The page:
THE ongoing success of Mike de Kock has been one of the features of the Dubai Carnival over the past decade, yet few would suspect the enormous lengths the South African trainer has to go to just to get his runners to the UAE.
It’s a situation brought about by harsh quarantine regulations, which are having a serious impact on trading prospects between South Africa and the rest of the world. De Kock talked to HOWARD WRIGHT about it.
Phineas Fogg would have been around the world and halfway back in less time than it took for trainer Mike de Kock to get a significant number of the 40-strong team he has assembled to Dubai for this year’s Carnival.
Stringent regulations over the deadly disease African Horse Sickness, imposed by international governmental bodies, have isolated South Africa from easy movement of Thoroughbreds and forced de Kock into a modern-day equivalent of Jules Verne’s hero.
De Kock explains the route negotiated by 17 of the 40 horses he has in Dubai, where despite the huge inconveniences and travel costs of around $40,000 per horse, his record since he opened his Group 1 account with Ipi Tombe in the 2003 G1 Duty Free Dubai Stakes is second only to Sheikh Mohammed’s Godolphin operation. (He had trained 116 Carnival winners since then before this season began.)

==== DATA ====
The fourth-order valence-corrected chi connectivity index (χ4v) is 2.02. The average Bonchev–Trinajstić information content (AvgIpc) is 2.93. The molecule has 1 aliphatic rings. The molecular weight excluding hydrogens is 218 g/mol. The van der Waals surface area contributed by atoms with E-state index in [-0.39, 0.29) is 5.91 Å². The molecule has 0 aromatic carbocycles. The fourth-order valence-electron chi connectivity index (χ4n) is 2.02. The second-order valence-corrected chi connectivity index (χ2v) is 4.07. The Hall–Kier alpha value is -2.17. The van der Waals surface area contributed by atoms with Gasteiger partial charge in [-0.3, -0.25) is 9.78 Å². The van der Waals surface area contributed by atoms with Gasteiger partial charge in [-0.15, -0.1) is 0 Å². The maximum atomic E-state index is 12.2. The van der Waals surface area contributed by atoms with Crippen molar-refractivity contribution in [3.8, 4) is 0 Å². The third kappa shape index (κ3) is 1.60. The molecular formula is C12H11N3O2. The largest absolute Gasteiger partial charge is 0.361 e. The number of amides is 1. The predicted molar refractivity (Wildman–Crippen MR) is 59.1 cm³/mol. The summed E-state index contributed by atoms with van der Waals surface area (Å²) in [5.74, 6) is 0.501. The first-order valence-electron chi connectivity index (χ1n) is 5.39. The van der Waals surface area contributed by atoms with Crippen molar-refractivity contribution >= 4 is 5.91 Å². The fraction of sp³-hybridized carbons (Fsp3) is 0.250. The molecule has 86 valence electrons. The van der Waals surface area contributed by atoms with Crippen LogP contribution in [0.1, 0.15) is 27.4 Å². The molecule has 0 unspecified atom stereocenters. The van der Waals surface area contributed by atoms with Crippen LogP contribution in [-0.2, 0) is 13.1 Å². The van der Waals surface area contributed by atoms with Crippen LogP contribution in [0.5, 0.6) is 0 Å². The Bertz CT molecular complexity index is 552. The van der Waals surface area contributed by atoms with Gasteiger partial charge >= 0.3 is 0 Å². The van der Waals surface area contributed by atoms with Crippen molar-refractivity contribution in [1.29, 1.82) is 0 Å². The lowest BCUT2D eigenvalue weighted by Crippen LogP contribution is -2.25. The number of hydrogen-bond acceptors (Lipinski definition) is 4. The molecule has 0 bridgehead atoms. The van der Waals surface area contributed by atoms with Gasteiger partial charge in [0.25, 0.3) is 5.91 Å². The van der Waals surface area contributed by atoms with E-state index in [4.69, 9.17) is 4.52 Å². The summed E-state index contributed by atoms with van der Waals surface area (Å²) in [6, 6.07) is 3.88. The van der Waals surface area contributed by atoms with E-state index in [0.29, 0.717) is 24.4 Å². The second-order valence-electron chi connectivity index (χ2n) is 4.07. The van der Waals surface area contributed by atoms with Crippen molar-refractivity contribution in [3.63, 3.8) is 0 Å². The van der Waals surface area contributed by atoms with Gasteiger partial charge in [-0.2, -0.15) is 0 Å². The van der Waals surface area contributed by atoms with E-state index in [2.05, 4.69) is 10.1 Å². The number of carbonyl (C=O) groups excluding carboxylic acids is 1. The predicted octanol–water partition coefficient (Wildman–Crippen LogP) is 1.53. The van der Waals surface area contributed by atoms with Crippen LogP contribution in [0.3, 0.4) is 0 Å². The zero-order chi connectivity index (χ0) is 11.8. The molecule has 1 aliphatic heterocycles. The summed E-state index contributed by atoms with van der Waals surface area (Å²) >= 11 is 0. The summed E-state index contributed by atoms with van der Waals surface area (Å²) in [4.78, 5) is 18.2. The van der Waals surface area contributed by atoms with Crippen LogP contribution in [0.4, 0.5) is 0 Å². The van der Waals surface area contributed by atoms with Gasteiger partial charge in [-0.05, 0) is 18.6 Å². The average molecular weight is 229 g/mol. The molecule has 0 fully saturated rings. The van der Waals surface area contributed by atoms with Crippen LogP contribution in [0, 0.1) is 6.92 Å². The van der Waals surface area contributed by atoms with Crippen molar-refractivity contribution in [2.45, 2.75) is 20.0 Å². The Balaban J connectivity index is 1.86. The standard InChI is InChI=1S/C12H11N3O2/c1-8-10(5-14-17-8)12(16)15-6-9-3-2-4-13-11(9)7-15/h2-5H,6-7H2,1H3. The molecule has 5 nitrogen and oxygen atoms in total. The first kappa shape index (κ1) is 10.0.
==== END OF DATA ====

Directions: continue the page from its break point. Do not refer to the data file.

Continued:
“The horses go into quarantine towards the end of July and we do 21 days in Cape Town in what is known as a ‘free area’,” de Kock said.
“We then fly five hours to Mauritius and do another 90 days there, 50 of which are residency and the last 40 of which are under strict conditions where the horses are locked up in a barn two hours before sunset and come out two hours after sunrise.
“Then you can ship directly to the EU, where you have to do a 30-day residency if you want to come to Dubai, but it’s 60 days if you want to go to most other places.
“That’s the bizarre thing: England and the EU take you directly, because you’ve done your quarantine in Mauritius, yet none of Hong Kong, Dubai, Singapore, or Australia will take you directly, even after the 90 days in Mauritius, where there’s no African Horse Sickness at all.
“Mauritius has been a natural trading partner with South Africa for donkeys’ years, and their racing is based on South African horses, who do a 21 day quarantine in South Africa and a further 18 days in Mauritius, after which they’re introduced to the local herd.
“The only other place where you can go direct is America, but you spend 60 days locked up in a hangar, where the horses don’t see the light of day. I’ve done that route but the horses can come out fried.
“The incubation period for African Horse Sickness (AHS) is generally 14 days, 21 days maximum. So if your horse is still alive after 21 days, it ain’t got horse sickness. Yet the Americans lock them up for 60 days. Even 90 days in Mauritius is over the top.”
De kock admits that the argument is not one-sided.
“I absolutely see the other countries’ point of view and understand their resistance,” he conceded. “A lot of our problems have been down to the fact we haven’t educated them properly about the risks. I know it’s a big bad disease, but it’s not contagious, and therefore very much easier to contain than others.